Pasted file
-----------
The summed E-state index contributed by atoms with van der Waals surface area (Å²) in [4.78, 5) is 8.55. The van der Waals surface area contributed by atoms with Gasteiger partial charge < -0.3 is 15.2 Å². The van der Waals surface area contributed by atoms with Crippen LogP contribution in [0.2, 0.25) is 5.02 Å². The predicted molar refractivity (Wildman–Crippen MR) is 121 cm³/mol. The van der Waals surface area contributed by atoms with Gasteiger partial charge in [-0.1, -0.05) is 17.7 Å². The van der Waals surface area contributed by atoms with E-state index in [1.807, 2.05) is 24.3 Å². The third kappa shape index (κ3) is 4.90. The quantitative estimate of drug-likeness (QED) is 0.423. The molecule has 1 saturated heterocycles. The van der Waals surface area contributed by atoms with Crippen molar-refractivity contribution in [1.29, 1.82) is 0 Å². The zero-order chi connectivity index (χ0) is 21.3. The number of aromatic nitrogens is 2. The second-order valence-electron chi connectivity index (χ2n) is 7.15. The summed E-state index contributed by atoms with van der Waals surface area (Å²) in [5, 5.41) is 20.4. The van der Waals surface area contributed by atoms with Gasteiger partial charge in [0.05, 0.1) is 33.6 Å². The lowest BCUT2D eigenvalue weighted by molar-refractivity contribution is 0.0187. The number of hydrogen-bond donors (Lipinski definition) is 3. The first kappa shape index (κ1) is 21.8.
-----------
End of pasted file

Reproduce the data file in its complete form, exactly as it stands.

The summed E-state index contributed by atoms with van der Waals surface area (Å²) in [4.78, 5) is 8.55. The van der Waals surface area contributed by atoms with Gasteiger partial charge < -0.3 is 15.2 Å². The van der Waals surface area contributed by atoms with Crippen LogP contribution in [0.2, 0.25) is 5.02 Å². The predicted molar refractivity (Wildman–Crippen MR) is 121 cm³/mol. The van der Waals surface area contributed by atoms with Gasteiger partial charge in [-0.1, -0.05) is 17.7 Å². The van der Waals surface area contributed by atoms with E-state index in [1.807, 2.05) is 24.3 Å². The third kappa shape index (κ3) is 4.90. The quantitative estimate of drug-likeness (QED) is 0.423. The molecule has 1 saturated heterocycles. The van der Waals surface area contributed by atoms with Crippen molar-refractivity contribution in [1.29, 1.82) is 0 Å². The zero-order chi connectivity index (χ0) is 21.3. The number of aromatic nitrogens is 2. The second-order valence-electron chi connectivity index (χ2n) is 7.15. The summed E-state index contributed by atoms with van der Waals surface area (Å²) in [5, 5.41) is 20.4. The van der Waals surface area contributed by atoms with Gasteiger partial charge in [0.05, 0.1) is 33.6 Å². The lowest BCUT2D eigenvalue weighted by molar-refractivity contribution is 0.0187. The number of hydrogen-bond donors (Lipinski definition) is 3. The first kappa shape index (κ1) is 21.8.